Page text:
Cesky Terrier

History

The Cesky Terrier originates from the Czech Republic and was created by Frantisek Horak in 1948. A cross between the Scottish Terrier and Sealyham Terrier (and possibly the Dandie Dinmont) , the dog produced was be slim enough to get down fox holes and also catch rats. By the 1980's, it was felt that the breed no longer resembled the original and attempts were made to get back to the 'original', so cross breeding began with the Sealyham Terrier. It is also known as the Bohemian Terrier and is quite rare.

Behaviour

The Cesky Terrier is an affectionate, lively and content breed. They are calmer than other Terriers, but when it comes to hunting their natural traits will come out. They make good pets and are friendly around children and other dogs within the home. Cats can be hit and miss but usually fine if raised with them. They are patient around respectful children and love a game inside the house. If they have met a variety of different people from a young age, they are ok with strangers in the home, but will always bark a warning if someone approaches the front door. Friendly and calm, Ceskies make good therapy dogs and love the attention they receive.

Training requires patience as these are Terriers after all. They require a firm hand and are capable of learning but their stubborn natural means that it will take time to train them. Food reward and praise works well, but recall will never be perfect unless hours are devoted to this alone. Their Terrier ways of hunting and chasing are bred into them, so they are best walked in a secure area or on a lead at all times. Being boss is vital to prevent this little dog taking over. Firm, consistent training is the key to over rule their feisty, stubborn ways. Although they do not react well to harsh words, a kind 'tough love' approach is best. They do well in competitions such as agility, earthdogs trials and obedience and love running around and showing off.

Ceskies need a fair amount of exercise to keep them physically and mentally stimulated. A long walk every day is best, but they are quite happy with short walks and a vigorous game in the garden. They aren't demanding when it comes to exercise, but do need to get out and run around to expel energy. They love to play hide and seek with their favourite toy, have a good nose for scent, and this is one way to teach recall.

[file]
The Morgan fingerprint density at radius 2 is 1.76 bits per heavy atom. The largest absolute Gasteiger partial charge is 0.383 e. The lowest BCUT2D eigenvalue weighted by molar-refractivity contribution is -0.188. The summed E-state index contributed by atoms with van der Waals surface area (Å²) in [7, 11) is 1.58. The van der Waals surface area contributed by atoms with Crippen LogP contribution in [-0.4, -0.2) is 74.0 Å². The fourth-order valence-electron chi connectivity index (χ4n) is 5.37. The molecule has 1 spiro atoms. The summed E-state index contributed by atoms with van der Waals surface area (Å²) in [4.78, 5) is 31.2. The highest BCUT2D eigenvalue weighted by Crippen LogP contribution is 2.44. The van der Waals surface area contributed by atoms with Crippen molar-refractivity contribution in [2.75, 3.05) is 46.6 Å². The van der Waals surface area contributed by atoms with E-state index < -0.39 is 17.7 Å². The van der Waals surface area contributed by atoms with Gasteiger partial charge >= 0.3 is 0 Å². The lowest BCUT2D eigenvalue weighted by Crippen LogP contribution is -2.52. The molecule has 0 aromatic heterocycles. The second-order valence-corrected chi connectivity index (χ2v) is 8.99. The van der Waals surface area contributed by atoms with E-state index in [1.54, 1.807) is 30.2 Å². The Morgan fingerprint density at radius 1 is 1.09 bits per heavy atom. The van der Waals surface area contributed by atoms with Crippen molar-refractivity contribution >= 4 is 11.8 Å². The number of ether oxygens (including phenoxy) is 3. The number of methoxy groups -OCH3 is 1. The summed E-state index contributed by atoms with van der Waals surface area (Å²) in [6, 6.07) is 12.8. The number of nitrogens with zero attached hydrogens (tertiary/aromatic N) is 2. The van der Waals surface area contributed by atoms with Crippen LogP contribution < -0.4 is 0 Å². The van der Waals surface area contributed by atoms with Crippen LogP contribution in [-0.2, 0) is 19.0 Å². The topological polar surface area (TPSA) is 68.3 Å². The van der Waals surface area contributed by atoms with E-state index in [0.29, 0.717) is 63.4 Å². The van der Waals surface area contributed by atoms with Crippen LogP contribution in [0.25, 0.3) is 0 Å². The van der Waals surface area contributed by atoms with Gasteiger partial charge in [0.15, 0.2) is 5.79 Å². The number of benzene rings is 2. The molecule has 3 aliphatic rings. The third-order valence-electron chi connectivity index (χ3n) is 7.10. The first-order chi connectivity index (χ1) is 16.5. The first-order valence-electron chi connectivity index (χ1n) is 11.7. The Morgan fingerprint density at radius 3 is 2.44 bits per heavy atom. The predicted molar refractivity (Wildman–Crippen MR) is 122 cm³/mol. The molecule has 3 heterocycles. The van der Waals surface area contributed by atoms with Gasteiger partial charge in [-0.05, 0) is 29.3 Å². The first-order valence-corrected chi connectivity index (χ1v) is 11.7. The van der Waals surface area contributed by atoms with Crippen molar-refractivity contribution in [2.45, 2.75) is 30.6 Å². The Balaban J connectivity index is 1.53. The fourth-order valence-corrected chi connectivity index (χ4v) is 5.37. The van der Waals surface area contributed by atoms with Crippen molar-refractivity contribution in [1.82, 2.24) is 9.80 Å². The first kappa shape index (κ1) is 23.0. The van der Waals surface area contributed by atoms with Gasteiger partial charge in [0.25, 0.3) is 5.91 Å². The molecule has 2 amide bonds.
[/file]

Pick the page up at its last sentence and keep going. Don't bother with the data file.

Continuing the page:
The Cesky's coat can be done in a variety of ways, but it is unusual in that it isn't stripped like most terriers. The coat should be clipped and hair left long around the stomach, legs and face to give the characteristic beard. Show dogs are clipped more often, but pets usually 4 times a year. They will need brushing a couple of times a week.

Health wise, they are quite a sturdy dog and only really suffer from Scotty Cramp - which causes no pain to the dog - and sometimes eye conditions.

Temperament

Cesky Terriers have a laid back and rugged temperament. They have a workmanlike attitude out on adventures and has great stamina. In the home they are fairly relaxed and one of the calmest terrier breeds. They enjoy games and are pretty good at making friends with other animals (at least for a terrier). They tend to be impartial to strangers but still polite.

Health Problems

Health problems that may affect Cesky Terriers include canine hip dysplasia (CHD), luxating patella (dislocation of the kneecap) and Scottie cramp (limb spasms).

Breed Details

  • Status: Common
  • Life Expectancy: 12 - 15 years
  • Weight: 5.9 - 10 kg
  • Height: 10 - 13"
  • Rare: No
  • Coat: Medium
  • Grooming Requirements: More than once per week
  • Town or Country: Either
  • Minimum Home Size: Small House
  • Minimum Garden Size: Small to Medium Garden
  • Breed Type: Pest Control Dog
  • Size: Small
  • Energy Level: High
  • Exercise Required: Up to 1 hour

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